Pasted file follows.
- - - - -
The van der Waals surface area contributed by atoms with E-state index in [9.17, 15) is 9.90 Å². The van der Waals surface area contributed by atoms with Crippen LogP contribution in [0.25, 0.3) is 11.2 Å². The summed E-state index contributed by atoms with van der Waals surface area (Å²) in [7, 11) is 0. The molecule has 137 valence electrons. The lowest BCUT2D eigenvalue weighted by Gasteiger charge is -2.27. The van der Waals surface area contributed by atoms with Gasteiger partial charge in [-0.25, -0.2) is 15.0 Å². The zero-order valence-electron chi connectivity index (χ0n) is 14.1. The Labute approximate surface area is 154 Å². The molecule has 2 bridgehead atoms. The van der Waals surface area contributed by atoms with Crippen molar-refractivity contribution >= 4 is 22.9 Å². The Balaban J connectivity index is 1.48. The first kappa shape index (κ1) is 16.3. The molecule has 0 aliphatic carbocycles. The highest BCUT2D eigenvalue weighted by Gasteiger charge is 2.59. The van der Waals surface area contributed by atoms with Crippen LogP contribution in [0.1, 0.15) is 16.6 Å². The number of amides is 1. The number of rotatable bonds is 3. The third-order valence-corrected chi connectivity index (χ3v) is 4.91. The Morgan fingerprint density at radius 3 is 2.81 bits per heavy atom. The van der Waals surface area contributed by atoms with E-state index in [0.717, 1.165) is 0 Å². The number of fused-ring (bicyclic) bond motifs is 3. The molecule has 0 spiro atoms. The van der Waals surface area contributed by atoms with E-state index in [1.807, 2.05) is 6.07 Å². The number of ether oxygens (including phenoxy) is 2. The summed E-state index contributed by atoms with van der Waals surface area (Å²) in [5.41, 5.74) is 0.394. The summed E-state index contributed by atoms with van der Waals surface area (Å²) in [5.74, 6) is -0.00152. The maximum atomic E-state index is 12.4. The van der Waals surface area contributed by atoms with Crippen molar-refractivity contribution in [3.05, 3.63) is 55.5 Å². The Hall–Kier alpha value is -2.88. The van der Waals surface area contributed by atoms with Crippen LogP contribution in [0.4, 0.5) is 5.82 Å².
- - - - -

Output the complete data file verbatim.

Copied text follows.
The van der Waals surface area contributed by atoms with E-state index in [9.17, 15) is 9.90 Å². The van der Waals surface area contributed by atoms with Crippen LogP contribution in [0.25, 0.3) is 11.2 Å². The summed E-state index contributed by atoms with van der Waals surface area (Å²) in [7, 11) is 0. The molecule has 137 valence electrons. The lowest BCUT2D eigenvalue weighted by Gasteiger charge is -2.27. The van der Waals surface area contributed by atoms with Gasteiger partial charge in [-0.25, -0.2) is 15.0 Å². The zero-order valence-electron chi connectivity index (χ0n) is 14.1. The Labute approximate surface area is 154 Å². The molecule has 2 bridgehead atoms. The van der Waals surface area contributed by atoms with Crippen molar-refractivity contribution >= 4 is 22.9 Å². The Balaban J connectivity index is 1.48. The first kappa shape index (κ1) is 16.3. The molecule has 0 aliphatic carbocycles. The highest BCUT2D eigenvalue weighted by Gasteiger charge is 2.59. The van der Waals surface area contributed by atoms with Crippen LogP contribution in [0.1, 0.15) is 16.6 Å². The number of amides is 1. The number of rotatable bonds is 3. The third-order valence-corrected chi connectivity index (χ3v) is 4.91. The Morgan fingerprint density at radius 3 is 2.81 bits per heavy atom. The van der Waals surface area contributed by atoms with E-state index in [0.717, 1.165) is 0 Å². The number of fused-ring (bicyclic) bond motifs is 3. The molecule has 0 spiro atoms. The van der Waals surface area contributed by atoms with E-state index in [1.807, 2.05) is 6.07 Å². The number of ether oxygens (including phenoxy) is 2. The summed E-state index contributed by atoms with van der Waals surface area (Å²) in [5.41, 5.74) is 0.394. The summed E-state index contributed by atoms with van der Waals surface area (Å²) in [5.74, 6) is -0.00152. The maximum atomic E-state index is 12.4. The van der Waals surface area contributed by atoms with Crippen molar-refractivity contribution in [3.05, 3.63) is 55.5 Å². The Hall–Kier alpha value is -2.88. The van der Waals surface area contributed by atoms with Crippen LogP contribution in [0.4, 0.5) is 5.82 Å².